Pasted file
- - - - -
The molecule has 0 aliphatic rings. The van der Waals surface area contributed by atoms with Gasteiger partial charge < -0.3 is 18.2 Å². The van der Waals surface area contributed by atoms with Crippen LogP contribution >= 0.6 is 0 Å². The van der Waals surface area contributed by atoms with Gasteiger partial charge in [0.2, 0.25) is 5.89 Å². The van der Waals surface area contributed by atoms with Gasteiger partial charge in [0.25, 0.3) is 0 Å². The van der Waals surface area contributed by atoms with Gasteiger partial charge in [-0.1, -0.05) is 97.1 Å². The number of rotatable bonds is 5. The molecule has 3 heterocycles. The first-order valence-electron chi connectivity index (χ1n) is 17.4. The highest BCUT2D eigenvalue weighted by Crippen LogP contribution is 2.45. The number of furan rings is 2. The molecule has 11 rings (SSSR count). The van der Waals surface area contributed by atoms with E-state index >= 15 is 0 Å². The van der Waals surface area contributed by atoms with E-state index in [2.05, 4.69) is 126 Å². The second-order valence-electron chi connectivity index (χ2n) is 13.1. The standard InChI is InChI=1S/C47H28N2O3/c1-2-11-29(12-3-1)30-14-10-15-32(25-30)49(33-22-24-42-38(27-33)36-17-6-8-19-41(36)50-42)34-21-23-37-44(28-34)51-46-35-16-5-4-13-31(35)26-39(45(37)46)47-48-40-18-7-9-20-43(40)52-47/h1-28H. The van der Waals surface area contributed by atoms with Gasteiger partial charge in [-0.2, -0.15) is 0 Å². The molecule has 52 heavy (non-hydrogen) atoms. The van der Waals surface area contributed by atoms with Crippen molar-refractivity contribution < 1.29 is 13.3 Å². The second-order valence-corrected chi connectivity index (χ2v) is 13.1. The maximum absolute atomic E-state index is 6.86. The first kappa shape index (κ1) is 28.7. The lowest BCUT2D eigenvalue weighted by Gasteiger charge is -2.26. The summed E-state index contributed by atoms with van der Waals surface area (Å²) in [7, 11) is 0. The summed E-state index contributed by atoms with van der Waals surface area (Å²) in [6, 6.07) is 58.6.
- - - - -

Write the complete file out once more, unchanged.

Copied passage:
The molecule has 0 aliphatic rings. The van der Waals surface area contributed by atoms with Gasteiger partial charge < -0.3 is 18.2 Å². The van der Waals surface area contributed by atoms with Crippen LogP contribution >= 0.6 is 0 Å². The van der Waals surface area contributed by atoms with Gasteiger partial charge in [0.2, 0.25) is 5.89 Å². The van der Waals surface area contributed by atoms with Gasteiger partial charge in [0.25, 0.3) is 0 Å². The van der Waals surface area contributed by atoms with Gasteiger partial charge in [-0.1, -0.05) is 97.1 Å². The number of rotatable bonds is 5. The molecule has 3 heterocycles. The first-order valence-electron chi connectivity index (χ1n) is 17.4. The highest BCUT2D eigenvalue weighted by Crippen LogP contribution is 2.45. The number of furan rings is 2. The molecule has 11 rings (SSSR count). The van der Waals surface area contributed by atoms with E-state index >= 15 is 0 Å². The van der Waals surface area contributed by atoms with E-state index in [2.05, 4.69) is 126 Å². The second-order valence-electron chi connectivity index (χ2n) is 13.1. The standard InChI is InChI=1S/C47H28N2O3/c1-2-11-29(12-3-1)30-14-10-15-32(25-30)49(33-22-24-42-38(27-33)36-17-6-8-19-41(36)50-42)34-21-23-37-44(28-34)51-46-35-16-5-4-13-31(35)26-39(45(37)46)47-48-40-18-7-9-20-43(40)52-47/h1-28H. The van der Waals surface area contributed by atoms with Gasteiger partial charge in [-0.2, -0.15) is 0 Å². The molecule has 52 heavy (non-hydrogen) atoms. The van der Waals surface area contributed by atoms with Crippen molar-refractivity contribution < 1.29 is 13.3 Å². The second-order valence-corrected chi connectivity index (χ2v) is 13.1. The maximum absolute atomic E-state index is 6.86. The first kappa shape index (κ1) is 28.7. The lowest BCUT2D eigenvalue weighted by Gasteiger charge is -2.26. The summed E-state index contributed by atoms with van der Waals surface area (Å²) in [7, 11) is 0. The summed E-state index contributed by atoms with van der Waals surface area (Å²) in [6, 6.07) is 58.6.